For so many people around the world (and on my Facebook feed) the month of December was all about the holidays. It seems like everyone I know was excitedly chatting about their upcoming trips to spend family-filled holidays in their hometowns.
For me, that definitely wasn’t the case. Since I left California in the fall of 2013 I haven’t gone home for either Thanksgiving or Christmas once. And despite how much I love spending the holidays with my family, I just haven’t been able to make it happen for the past four years.
For me, the holidays just aren’t the same without listening to the crazy banter of my family or stuffing my face with the always-incredible spread of food that is served during every celebration my family has. Basically the only time I ever get homesick during this expat life of mine is during the holidays.
So instead of going home, I spent the majority of December in Beijing. For me, the month was less about planning for the holidays and more about planning for my upcoming stint in Vietnam.
I spent the first part of December researching things to do in Nha Trang (the beach town I would set up shop in during the first two months of 2017), looking up possible travel destinations for my week-long vacation at the end of January, and basically taking note of all the amazing vegetarian food I would eat during my time in Vietnam. Because, man, does Vietnam know how to do food.
As I eagerly awaited my departure date on December 23, I passed the days working, packing and hanging out with the few friends I’ve made in Beijing. I even met someone new, a rad Danish girl named Lena, who is currently getting her master’s in Beijing. She also happens to be the blogger/vlogger behind Lena Around. And get this, she recently moved into my out-of-town apartment building in Beijing. If you knew where we lived, you’d understand just how random this is. It’s great to have another friendly face in my neck of the woods, especially someone who loves to talk about blogging as much as I do!
Coping with some awful smog in Beijing
December was also spent grinning and bearing the awful air pollution that seemed to cling to the city all month long. The only thing that made the air issue bearable was knowing that I’d be breathing the fresh sea air of Nha Trang soon enough.
As I’ve said before, the air pollution hasn’t bothered me all that much since I moved to Beijing in February 2016. But once December rolled around I finally understood what people were talking about when they said the air gets really, really bad during the winter. (If you’re wondering why the smog gets worse during the winter months it’s because China burns insane amounts of coal to heat homes and businesses during Northern China’s bitterly cold winters.)
On December 16, Beijing was issued its first ‘red alert’ of the year. A red alert is China’s highest air pollution warning, and it basically means that the air will be at a ‘hazardous’ level for a minimum of two consecutive days. This particular red alert lasted for six miserable days.
It’s so difficult for me to explain how bad Beijing’s air can get to anyone who hasn’t experienced it. Capturing the air in a photograph has been impossible for me, though if you want to see some photos, click here.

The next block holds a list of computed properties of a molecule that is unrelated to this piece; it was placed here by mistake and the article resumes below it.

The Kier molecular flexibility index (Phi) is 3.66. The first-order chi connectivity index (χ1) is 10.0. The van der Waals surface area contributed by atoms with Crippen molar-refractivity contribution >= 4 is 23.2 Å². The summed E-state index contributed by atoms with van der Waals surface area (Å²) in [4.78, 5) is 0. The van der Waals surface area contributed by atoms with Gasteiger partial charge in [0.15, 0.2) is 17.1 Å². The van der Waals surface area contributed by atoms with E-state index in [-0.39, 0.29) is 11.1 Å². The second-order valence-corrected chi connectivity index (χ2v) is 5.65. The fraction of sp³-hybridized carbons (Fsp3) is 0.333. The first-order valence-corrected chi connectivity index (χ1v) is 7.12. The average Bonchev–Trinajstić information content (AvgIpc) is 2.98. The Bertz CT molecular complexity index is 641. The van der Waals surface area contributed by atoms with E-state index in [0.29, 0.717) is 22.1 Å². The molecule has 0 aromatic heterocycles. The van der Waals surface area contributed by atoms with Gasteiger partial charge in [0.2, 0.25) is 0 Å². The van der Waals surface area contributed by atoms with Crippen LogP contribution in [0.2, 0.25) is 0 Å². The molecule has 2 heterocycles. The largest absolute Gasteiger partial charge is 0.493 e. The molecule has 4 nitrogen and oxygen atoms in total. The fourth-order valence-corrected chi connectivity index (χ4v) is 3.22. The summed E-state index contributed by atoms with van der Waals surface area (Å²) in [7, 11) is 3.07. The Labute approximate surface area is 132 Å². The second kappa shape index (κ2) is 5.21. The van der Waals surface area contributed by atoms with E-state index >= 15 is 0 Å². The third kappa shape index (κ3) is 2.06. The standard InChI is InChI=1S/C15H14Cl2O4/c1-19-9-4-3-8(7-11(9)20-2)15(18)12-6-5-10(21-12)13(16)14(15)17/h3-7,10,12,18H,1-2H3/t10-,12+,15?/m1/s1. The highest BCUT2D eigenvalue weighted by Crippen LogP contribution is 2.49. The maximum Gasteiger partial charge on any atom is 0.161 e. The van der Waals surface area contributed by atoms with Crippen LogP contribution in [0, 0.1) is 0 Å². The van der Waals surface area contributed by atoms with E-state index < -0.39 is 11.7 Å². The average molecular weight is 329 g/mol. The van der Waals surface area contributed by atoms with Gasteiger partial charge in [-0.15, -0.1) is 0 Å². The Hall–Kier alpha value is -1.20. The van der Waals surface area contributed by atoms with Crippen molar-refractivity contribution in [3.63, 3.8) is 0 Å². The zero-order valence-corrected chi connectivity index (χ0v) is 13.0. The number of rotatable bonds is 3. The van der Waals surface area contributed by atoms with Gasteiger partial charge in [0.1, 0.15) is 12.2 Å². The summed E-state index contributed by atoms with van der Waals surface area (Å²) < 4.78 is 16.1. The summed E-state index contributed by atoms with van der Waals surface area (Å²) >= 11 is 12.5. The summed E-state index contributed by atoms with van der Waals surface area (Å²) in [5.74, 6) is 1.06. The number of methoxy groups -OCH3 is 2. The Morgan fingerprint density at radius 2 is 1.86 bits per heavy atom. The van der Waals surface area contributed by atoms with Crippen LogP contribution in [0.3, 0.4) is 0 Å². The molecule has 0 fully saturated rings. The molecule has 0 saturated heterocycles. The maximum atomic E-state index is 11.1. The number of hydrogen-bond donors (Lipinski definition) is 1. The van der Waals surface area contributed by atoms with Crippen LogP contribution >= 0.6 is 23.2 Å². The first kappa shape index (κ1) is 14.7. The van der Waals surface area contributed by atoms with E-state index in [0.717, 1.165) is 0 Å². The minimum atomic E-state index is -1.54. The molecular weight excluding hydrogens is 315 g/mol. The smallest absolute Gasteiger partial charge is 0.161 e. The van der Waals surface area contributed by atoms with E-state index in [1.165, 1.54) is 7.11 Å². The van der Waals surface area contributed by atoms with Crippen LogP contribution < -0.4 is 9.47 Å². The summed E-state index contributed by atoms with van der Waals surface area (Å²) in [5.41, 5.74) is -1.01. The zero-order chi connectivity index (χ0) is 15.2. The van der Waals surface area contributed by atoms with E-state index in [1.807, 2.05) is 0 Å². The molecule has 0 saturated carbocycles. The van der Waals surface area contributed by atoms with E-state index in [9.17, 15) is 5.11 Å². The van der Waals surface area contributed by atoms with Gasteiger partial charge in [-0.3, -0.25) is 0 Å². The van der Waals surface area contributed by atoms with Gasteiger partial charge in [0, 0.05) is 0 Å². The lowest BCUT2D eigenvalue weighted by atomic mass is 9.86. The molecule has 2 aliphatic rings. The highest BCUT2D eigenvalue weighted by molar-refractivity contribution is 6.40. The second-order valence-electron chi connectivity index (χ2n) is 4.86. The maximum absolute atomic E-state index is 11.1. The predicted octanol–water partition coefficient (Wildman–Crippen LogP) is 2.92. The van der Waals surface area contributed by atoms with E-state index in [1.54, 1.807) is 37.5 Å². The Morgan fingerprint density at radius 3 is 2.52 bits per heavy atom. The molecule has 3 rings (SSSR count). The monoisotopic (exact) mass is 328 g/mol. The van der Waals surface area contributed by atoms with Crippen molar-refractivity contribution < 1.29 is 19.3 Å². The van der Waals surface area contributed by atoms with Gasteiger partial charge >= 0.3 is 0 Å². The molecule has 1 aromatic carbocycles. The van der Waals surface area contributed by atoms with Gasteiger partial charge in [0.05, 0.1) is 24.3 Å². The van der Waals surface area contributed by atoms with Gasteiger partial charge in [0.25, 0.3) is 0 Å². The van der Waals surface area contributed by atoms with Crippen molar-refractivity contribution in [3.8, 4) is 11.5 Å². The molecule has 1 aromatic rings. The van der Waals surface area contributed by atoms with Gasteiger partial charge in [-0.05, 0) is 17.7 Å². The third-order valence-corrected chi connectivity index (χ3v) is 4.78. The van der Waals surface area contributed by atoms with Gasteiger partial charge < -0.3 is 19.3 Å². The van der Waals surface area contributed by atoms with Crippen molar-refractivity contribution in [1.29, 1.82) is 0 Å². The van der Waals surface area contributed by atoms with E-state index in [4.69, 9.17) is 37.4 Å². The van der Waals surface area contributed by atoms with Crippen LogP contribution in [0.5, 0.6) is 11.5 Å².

When it gets really bad, as it did in December, it looks like harmless white fog. At times it gets so thick it reduces visibility to 50 meters. During times like this flights are cancelled, schools are closed, major highways are shut down, construction projects are halted – even outdoor barbecuing is banned.
To put it in some perspective for those of you who can’t grasp what it is that I’m talking about, the World Health Organization categorizes healthy air at 25 micrograms per cubic meter or below. In Beijing, the AQI spiked to around a 500 numerous times in December. And during the red alert it hovered between the 200-500 range for six whole days.
After a few days I could feel it in my chest and had developed a mild, but persistent, cough. My friends complained of headaches and fatigue. And pretty much everyone was waiting for the winds to whip back into town and blow the pollution away.
I don’t want anyone to think that Beijing is always so apocalyptic. And I definitely don’t want to deter people from traveling to China’s amazing capital city… at all! But the air pollution in China is an enormous problem, and it’s one that should not be ignored.
Bidding a temporary ado to Beijing and flying to Vietnam
On December 23 I flew to Nha Trang. And although my luggage got lost somewhere along the way I was incredibly jazzed to be back in Vietnam. I spent my first couple days wearing the same clothes I’d worn on the plane, wandering around town and eating my fill of veggie pho, bahn mi and fresh spring rolls. I was so caught up in the fact that I was back in Vietnam I almost forget it was Christmas. Almost…
Balancing work and travel
Vietnam also happens to be the ninth country I visited in 2016. Since March I have attempted to balance working a full-time job, freelancing on the side and making a rather pathetic attempt to keep up with this blog.
Given that my life in 2016 was all about work, work, work it almost boggles my mind that I’ve traveled to a whopping nine countries this year. Granted my trips have consisted of all-too-quick visa runs and lengthy work-dominated trips, but I’ll take what I can get. And I guess that goes to show that it really is possible to balance a 9-5, a slew of side projects and still fit travel into your life.
Vietnam sure is pretty, so I shouldn’t be surprised that my most popular photos from the month were taken in Nha Trang.
How did your December shape up?